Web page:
Travel industry bosses have blasted the Government’s reintroduction of pre-departure tests for fully vaccinated travellers returning to the UK.
The measure, which was announced over the weekend and comes into force at 4am on Tuesday, comes despite Transport Secretary Grant Shapps telling The Telegraph just a few days earlier that such a move could “kill off the travel sector again”.
Alistair Rowland, chief executive of tour operator Blue Bay Travel, was among those criticising the Government’s actions.
He said: “Saturday’s news has come as a blow to the travel industry and to those holidaymakers who are abroad right now enjoying some much-needed winter sun and who didn’t factor into their plans, or budget, the requirement for a Covid-19 test before they fly home.”
Meanwhile, Julia Lo Bue-Said, CEO of Advantage Travel Partnership, said: “Once again we are at the mercy of a Government who can’t communicate with each other”. She called the measure “a fatal bullet for many travel agents.”
In an attempt to slow the growth of the omicron variant, Ministers also agreed to place Nigeria on the travel red list from 4am this morning, requiring arrivals to quarantine for 11 nights in a government-approved hotel at a cost of up to £2,285.
Follow the latest updates below.
That's a wrap
We're calling time on the blog for today. Here's a reminder of the big stories:
The travel industry is furious about the return of pre-departure testing
Travellers are furious about the chaos (and terrible meals) at Britain's quarantine hotels
New York is rolling out vaccine passports for children aged 5-11, putting family holidays at risk
Nigeria has become the 11th African country on the UK red list
A Norwegian cruise ship has uncovered 17 Covid infections on a fully vaccinated voyage
Travel stocks jump 4% over hopes that omicron is mild
Reuters reports that resurgent travel stocks helped European shares mark a strong start to the week on Monday, after sharp losses late last week, boosted by hopes that the omicron variant is mild.
After marking its third straight week in the red, the pan-European STOXX 600 closed up 1.3%. The technology index was the only sector in the red, down 0.5%, tracking U.S. peers.
Some concerns were eased after a South African health official said the strain caused mild infections, while US infectious disease official Anthony Fauci told CNN, "it does not look like there's a great degree of severity" so far.
That saw travel and leisure stocks rejoice, with the index surging 3.9% and posting its best session since May.
What it's really like to ski in Canada this season
Having shone a light on France last week today we're looking at how Canada is shaping up for the ski season.
Leslie Woit finds that while resort life has been muted by Covid rules, Whistler Blackcomb has roared back into action with a healthy dose of powder.
The cheapest, quickest and easiest pre-departure Covid tests to take on holiday with you
Pre-departure tests are once again a requirement for all travellers returning to the UK. Lateral flow tests are usually the cheapest option, with prices for less than £20. Aisling O'Leary looks at the best options.
How a new opening in Helsinki is reviving the joy of the railway hotel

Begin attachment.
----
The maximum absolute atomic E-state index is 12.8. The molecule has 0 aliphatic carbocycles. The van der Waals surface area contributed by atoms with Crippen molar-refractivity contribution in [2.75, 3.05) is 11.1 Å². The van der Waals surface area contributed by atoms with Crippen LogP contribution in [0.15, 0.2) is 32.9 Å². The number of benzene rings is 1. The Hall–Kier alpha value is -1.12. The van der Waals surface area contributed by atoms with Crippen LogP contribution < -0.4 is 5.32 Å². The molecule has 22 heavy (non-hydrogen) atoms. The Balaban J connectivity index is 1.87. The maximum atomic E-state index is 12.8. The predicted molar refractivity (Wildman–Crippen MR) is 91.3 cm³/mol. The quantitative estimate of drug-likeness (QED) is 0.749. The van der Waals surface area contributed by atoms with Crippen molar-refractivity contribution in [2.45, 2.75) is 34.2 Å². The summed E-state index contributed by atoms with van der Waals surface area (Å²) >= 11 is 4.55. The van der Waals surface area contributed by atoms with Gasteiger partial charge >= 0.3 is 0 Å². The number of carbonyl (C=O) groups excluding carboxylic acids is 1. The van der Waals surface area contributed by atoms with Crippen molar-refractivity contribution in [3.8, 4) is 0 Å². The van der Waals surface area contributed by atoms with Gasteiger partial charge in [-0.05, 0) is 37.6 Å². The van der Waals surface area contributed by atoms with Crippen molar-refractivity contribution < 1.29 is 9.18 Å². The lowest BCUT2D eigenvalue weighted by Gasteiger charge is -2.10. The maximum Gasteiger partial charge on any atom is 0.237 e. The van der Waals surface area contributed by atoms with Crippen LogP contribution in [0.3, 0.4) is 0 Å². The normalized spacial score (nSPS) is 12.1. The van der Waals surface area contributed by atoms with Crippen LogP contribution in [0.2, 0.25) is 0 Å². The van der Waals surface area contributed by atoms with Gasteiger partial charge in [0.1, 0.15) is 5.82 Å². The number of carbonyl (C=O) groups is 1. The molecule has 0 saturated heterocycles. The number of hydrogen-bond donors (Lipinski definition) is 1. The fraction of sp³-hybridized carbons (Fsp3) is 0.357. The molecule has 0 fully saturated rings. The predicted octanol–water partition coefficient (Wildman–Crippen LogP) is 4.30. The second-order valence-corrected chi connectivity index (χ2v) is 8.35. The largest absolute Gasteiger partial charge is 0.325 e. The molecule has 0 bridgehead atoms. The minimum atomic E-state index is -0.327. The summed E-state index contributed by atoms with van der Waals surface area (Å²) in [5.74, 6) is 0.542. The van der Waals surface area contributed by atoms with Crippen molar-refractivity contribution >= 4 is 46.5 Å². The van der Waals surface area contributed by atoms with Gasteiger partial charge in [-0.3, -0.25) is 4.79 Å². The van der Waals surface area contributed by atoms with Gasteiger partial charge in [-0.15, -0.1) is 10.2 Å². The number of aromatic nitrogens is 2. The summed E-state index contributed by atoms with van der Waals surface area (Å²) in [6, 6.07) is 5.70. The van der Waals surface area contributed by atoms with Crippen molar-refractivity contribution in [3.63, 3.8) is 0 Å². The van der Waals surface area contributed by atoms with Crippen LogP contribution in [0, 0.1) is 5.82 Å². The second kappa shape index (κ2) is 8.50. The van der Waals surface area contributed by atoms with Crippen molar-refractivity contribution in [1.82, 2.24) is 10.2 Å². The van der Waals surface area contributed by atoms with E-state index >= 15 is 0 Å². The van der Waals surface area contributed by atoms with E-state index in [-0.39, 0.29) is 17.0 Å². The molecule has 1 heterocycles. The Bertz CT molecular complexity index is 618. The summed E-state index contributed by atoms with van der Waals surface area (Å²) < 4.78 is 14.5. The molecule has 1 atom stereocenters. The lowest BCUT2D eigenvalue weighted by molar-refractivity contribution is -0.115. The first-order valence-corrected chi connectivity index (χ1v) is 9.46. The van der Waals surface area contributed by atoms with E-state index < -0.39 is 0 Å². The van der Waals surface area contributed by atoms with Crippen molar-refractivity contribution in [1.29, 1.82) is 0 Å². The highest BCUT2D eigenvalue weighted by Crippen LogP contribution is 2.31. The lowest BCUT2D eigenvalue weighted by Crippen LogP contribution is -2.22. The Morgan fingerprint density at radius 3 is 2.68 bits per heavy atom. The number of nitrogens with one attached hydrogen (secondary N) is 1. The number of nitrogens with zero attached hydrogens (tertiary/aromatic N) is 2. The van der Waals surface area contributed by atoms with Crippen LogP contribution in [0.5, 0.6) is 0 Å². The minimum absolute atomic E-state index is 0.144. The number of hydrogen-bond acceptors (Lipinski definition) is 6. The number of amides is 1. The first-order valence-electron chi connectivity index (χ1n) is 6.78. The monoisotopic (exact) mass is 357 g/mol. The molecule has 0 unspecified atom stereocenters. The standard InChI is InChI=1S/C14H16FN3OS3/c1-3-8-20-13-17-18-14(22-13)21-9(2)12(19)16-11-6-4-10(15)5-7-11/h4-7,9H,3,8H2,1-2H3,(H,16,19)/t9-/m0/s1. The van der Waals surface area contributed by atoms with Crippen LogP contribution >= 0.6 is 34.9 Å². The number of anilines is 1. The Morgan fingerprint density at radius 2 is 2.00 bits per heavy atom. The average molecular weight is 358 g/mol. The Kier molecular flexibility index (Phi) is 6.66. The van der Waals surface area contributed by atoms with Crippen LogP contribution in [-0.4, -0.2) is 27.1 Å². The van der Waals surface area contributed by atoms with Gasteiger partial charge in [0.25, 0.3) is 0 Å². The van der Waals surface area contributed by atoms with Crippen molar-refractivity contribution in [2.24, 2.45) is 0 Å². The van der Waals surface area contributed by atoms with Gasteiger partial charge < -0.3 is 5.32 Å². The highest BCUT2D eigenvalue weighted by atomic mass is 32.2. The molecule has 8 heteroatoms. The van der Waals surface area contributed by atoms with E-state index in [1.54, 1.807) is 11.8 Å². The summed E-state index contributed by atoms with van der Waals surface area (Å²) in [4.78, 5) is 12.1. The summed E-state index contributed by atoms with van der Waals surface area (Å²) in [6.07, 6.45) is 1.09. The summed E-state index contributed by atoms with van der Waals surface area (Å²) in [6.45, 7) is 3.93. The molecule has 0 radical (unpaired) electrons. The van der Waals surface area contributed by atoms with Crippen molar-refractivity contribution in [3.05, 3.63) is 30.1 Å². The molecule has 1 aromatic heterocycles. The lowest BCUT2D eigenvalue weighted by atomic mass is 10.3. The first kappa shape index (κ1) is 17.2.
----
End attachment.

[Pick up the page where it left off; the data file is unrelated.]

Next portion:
The Finnish capital’s Grand Central harks back to a heyday of Art Nouveau, international bonhomie, champagne flutes and tinkling pianos, reports Mark Stratton. Step inside...
Confusion persists over pre-departure testing rule
The Government is continuing to issue conflicting advice over when Britons need to take their pre-departure test, less than 12 hours before the new rules come into force.
One Twitter user created a scenario to illustrate the problem created by the lack of clarity.
If flight leaves at 11AM on Friday and you take the Covid test at 9AM on Wednesday you are fine IF the rule is 2 DAYS. But if rule is 48 HOURS, taking a test at 9AM Wed would not permit boarding if flight is at 11AM Friday as it would be two hours outside the 48 hour window. 4/5
— Will D. Smith (@WilLakes) December 6, 2021
My extreme holiday with Will Smith
Needs to escape the world of hotel quarantines and omicron fears? British explorer Dwayne Fields shared his experiences of guiding the Hollywood actor Will Smith on hair-raising adventures in Iceland for a new TV show. Read the full story.
EU sources say no immediate plans to end African flight bans
European Union health ministers will discuss the coronavirus pandemic and the spread of the omicron variant on Tuesday, but are not expected to make any decision on easing travel restrictions, Reuters reports.
Late last month EU states agreed to impose travel curbs on seven southern African countries. It was reported earlier today that blanket travel bans could be eased or lifted, and replaced with stricter testing requirements.
The travel ban "was meant always as a time-limited measure", one senior EU official told Reuters, adding however that there was no plan at the moment to lift it. "We are not yet working in that direction."
Another two EU sources familiar with the work of health ministers said no decision on travel bans was expected at Tuesday's meeting.
Botswana, Eswatini, Lesotho, Mozambique, Namibia, South Africa and Zimbabwe are the southern African countries that have been targeted. All seven, along with four other African nations, are on the UK's travel red list.